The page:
Taiga slid open the door and saw a second futon laid out beside hers, with a stack of folded blankets sized right for a tiny girl, and she took off running again till she nearly toppled her sister.
“Kanako, is this your doing!?” Taiga demanded, and of what else.
“Yes”, she said, speaking calmly and more strongly than this ronin could. They shared sisterly halves by their appearances, but Taiga had the vampire heritage, the hot head and a love for physical excruciation. Kanako stayed with her humanity, her calm, her books and spiritual strength. Taiga hated to admit it, but her sister chose the better path, and she regularly took refuge in Kanako to debunk the world’s puzzling moralities. Though now, Kanako had placed her into a terrible place.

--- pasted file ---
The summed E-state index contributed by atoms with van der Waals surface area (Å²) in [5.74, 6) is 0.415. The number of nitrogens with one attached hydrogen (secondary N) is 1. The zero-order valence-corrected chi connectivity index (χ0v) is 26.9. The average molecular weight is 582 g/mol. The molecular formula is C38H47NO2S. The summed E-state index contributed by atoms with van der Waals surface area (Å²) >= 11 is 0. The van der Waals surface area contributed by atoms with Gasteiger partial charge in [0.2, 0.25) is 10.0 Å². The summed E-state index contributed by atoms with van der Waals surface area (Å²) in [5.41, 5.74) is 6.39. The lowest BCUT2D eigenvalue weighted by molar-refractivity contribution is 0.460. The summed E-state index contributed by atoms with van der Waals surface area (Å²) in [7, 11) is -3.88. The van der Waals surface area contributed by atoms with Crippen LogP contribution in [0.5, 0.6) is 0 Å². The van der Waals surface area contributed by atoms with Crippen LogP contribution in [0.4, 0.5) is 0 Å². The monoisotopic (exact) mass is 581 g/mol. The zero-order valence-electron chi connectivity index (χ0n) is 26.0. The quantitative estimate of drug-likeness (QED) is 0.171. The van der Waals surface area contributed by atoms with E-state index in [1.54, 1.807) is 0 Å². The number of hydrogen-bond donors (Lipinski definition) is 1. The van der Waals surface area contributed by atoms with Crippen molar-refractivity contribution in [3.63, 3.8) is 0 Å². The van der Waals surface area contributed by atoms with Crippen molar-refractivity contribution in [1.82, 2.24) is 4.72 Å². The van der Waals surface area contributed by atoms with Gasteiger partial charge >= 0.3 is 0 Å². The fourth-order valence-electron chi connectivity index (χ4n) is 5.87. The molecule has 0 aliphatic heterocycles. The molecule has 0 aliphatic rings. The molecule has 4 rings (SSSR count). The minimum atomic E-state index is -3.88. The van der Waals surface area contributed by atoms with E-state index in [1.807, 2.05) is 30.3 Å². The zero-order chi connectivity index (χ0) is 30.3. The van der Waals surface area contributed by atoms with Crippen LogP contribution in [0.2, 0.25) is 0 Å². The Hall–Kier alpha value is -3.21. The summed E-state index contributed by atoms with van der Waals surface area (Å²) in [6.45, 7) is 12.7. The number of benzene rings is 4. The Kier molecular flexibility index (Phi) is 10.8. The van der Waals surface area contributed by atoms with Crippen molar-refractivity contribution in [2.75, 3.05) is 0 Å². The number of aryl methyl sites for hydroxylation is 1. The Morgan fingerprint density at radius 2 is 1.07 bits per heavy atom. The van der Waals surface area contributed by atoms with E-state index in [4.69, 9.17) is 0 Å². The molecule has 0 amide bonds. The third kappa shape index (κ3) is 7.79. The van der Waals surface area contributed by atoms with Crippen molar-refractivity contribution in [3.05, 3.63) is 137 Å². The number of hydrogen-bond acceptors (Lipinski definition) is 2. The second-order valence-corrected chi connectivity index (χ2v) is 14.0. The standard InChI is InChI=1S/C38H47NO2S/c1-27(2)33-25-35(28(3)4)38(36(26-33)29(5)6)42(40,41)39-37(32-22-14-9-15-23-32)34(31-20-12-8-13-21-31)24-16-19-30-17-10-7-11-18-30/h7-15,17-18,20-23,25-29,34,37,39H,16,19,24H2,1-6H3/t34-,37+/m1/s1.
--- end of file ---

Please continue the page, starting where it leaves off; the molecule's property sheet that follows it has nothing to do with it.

“I can’t stay in the same room as Kanna.”
“Try”, and before Taiga could protest, Kanako directed her to the supply room, “Get a bucket of water and a rag. It’s been some time since the floors have reflected the sun. So much dust…”
Taiga obeyed, and when she had in hand a day’s work, Kanako dictated her schedule in full.
“I’ll take Kanna to town… cheer her up. You won’t run into her while you clean, so you can meditate in peace. When I return we can take a bath together, and talk.”
“But how do I meditate while-“
“Just think. About anything, really… It’s good for your mind and your emotions.”
Kanako started off and then turned again, “Think!”
And with a sigh, Taiga pushed her rag into her bucket of water, rung it damp and then thought.
Dust, dust, so much monotonous dust… Taiga ran down the hall pushing her cloth, and in just one sprint she found her device already speckled with gray matter. She finished her course: running back down the hall on a parallel path, back and forth till she could see the dim sun on these floorboards.
One hall down, some dozens more to go, and she had to change cloths and even sometimes the water.